US education system needs an update
Education in America is in a state of decay. With damaging policies like No Child Left Behind, (NCLB) we continue to fall lower in the global rankings of math, science and reasoning. America continues to voice its concerns, and promises continue to be delivered. However, the budget for education continues to be cut.
Dropout and delinquency rates are reaching an all-time high. There is a plague of apathy infecting students on a national scale. This is not because our generation is getting less intelligent. The problem is the American education system.
The over-regulated system we have in place teaches memorization instead of a more flexible curriculum that advocates problem solving skills, the promotion of student life-goals and allows students to reach their own conclusions about the subject matter they are studying.
Current textbooks tend to give mediocre information due to trivialization, omission and the manipulation of facts. This is coupled with the repetition of basic subject matter because of an oversensitivity to political correctness.
Furthermore, our method of educating students is often flavored with a strong American exceptionalism. There is a general refusal to change and become more open-minded toward information and policies even though the times deem it necessary.
Who is to blame for the state of America’s education system? Is it the teachers, unions, state and federal governments, students or the parents? The truth is, there is enough blame to go around. Teacher labor unions are often criticized for opposing meaningful reforms that could increase competition and for protecting lousy teachers while failing to reward the good.
And, true parental involvement often ends at kindergarten when it should be present through the duration of a young person’s schooling. However, parents are not the only ones who share a part of the blame.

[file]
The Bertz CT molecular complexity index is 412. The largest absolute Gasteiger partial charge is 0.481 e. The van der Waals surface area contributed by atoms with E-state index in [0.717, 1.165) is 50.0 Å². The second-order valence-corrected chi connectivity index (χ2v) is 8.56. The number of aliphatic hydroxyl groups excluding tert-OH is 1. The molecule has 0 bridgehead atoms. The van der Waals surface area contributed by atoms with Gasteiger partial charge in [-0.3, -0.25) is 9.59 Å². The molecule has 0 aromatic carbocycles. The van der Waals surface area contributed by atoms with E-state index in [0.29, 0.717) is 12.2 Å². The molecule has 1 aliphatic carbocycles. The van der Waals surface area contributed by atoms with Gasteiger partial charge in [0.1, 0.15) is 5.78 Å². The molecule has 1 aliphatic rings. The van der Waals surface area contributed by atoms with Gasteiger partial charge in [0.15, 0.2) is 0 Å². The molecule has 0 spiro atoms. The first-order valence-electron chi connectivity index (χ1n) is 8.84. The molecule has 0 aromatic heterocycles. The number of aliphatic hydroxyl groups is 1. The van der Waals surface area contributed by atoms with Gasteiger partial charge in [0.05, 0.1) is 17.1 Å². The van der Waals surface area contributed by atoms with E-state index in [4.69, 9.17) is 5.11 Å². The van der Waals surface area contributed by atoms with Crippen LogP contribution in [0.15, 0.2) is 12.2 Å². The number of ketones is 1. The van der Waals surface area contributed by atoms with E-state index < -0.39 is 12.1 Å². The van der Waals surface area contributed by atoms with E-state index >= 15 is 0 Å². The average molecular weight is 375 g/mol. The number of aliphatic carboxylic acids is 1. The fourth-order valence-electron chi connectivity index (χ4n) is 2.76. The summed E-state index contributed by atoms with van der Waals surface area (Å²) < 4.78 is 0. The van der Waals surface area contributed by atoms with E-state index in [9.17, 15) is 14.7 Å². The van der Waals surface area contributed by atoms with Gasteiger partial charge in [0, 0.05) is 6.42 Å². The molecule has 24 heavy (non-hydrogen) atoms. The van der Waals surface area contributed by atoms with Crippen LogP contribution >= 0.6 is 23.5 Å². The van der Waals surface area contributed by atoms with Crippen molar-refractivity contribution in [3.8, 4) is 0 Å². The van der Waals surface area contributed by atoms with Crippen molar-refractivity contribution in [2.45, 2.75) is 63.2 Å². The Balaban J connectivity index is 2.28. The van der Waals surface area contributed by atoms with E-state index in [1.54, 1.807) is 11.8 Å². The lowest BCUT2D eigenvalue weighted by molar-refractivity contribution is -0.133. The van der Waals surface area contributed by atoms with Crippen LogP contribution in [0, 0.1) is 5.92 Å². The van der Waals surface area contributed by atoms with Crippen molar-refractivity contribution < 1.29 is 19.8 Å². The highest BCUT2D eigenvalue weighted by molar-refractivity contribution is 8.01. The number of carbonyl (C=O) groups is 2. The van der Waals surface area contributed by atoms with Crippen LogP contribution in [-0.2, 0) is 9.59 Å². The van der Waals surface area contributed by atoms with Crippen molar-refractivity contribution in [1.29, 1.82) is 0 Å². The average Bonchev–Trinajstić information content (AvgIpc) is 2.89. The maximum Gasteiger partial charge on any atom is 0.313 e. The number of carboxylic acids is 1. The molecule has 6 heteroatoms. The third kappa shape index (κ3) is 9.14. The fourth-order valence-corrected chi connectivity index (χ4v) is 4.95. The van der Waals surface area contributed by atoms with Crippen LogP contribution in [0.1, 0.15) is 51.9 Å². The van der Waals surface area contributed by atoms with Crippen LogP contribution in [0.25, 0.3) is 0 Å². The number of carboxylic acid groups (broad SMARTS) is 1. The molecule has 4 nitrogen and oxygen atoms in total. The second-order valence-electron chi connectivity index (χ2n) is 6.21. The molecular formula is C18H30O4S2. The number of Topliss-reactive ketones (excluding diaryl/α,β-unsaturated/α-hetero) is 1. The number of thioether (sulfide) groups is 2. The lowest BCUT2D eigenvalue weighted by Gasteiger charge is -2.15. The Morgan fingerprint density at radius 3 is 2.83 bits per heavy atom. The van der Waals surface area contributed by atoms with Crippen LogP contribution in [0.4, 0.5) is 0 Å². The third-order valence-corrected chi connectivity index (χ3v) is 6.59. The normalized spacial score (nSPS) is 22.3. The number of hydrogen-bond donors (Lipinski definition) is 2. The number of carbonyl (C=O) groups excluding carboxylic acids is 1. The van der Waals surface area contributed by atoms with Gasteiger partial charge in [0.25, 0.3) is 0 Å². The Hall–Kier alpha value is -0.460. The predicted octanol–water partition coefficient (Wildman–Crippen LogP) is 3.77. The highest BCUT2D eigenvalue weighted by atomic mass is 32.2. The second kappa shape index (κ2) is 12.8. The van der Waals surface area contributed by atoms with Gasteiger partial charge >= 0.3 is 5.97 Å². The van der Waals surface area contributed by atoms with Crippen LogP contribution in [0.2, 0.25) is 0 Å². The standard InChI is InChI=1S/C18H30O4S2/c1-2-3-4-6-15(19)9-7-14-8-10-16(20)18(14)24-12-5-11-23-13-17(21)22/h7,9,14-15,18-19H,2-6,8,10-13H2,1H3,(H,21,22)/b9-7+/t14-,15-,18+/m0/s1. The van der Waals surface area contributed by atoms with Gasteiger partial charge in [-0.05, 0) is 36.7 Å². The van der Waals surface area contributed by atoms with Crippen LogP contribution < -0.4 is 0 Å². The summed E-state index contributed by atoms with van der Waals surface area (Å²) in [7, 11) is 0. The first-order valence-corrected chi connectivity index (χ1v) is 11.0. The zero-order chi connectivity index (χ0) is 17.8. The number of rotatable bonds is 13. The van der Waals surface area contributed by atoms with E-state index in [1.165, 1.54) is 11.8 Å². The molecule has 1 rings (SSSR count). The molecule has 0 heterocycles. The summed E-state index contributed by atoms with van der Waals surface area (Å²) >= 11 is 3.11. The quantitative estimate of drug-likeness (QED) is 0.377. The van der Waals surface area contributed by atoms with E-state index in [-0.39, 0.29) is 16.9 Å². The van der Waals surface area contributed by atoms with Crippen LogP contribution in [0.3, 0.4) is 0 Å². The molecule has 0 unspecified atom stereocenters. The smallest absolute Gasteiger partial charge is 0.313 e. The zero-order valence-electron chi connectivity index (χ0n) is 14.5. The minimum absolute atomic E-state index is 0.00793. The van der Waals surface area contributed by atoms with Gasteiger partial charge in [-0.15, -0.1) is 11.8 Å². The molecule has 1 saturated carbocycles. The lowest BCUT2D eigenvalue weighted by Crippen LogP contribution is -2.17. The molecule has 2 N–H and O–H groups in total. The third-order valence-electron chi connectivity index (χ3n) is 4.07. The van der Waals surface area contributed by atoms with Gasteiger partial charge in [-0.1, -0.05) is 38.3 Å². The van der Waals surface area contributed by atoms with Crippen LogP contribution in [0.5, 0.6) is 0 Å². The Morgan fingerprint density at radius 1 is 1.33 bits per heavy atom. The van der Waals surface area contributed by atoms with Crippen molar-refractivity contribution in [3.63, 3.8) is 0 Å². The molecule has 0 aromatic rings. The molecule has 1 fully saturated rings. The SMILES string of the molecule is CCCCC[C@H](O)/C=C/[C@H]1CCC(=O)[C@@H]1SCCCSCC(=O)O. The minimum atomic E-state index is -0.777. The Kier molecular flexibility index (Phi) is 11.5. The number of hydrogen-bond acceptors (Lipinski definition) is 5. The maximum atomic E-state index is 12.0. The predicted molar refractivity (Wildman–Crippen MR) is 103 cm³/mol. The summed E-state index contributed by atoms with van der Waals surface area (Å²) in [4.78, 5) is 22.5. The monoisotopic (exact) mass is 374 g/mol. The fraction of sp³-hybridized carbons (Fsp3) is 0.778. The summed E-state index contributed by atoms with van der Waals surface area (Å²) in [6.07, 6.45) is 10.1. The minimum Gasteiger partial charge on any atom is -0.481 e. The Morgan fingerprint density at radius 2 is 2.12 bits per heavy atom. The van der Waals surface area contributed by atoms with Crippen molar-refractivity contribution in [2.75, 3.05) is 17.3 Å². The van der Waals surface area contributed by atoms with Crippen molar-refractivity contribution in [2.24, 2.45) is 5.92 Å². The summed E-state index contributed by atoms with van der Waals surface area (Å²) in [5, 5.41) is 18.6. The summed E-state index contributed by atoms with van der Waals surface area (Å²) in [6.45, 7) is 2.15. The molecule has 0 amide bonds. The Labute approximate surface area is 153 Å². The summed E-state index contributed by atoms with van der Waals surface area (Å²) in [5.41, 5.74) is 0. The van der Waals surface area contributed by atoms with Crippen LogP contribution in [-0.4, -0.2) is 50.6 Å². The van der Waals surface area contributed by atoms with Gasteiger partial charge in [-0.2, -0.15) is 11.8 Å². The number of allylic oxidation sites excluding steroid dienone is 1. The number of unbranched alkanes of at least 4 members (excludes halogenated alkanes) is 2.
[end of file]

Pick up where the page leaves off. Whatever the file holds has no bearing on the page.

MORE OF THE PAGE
Sometimes individual students need to be held accountable for their poor performance. It doesn’t matter how good the school or teacher is if the student doesn’t do the work and the parents do nothing to stop him or her. This attitude is only reinforced by the increasing amount of laws that lower standards and encourage a lack of student accountability and responsibility. School systems are subsequently deprived of the power and support to handle such problem students.
Universities are also not exempt from criticism. Every year students hang their heads at the reality of textbook price gouging, rising tuition fees, decreases in financial aid and frequently cut academic programs due to a great lack of government funding to public universities. This leaves students distraught at the idea of stumbling headlong into a future of unimaginable debt — if it’s not too expensive for them to attend college altogether.
Even though the issue is starting to gain more attention from a majority of America, the sense of urgency required from lawmakers is nonexistent. Education should always be the top priority and investment of our country. The payoff has a direct impact on the crime rate, the economy and the overall stability and progress of our nation. No civilization was ever toppled because its citizens were too educated and its educational system too effective.
Part of our American ideology has always been America is best. But it is a depressing thought, indeed, if we are currently the best we can be.
Marcus Smith is a creative writing sophomore and may be reached at [email protected].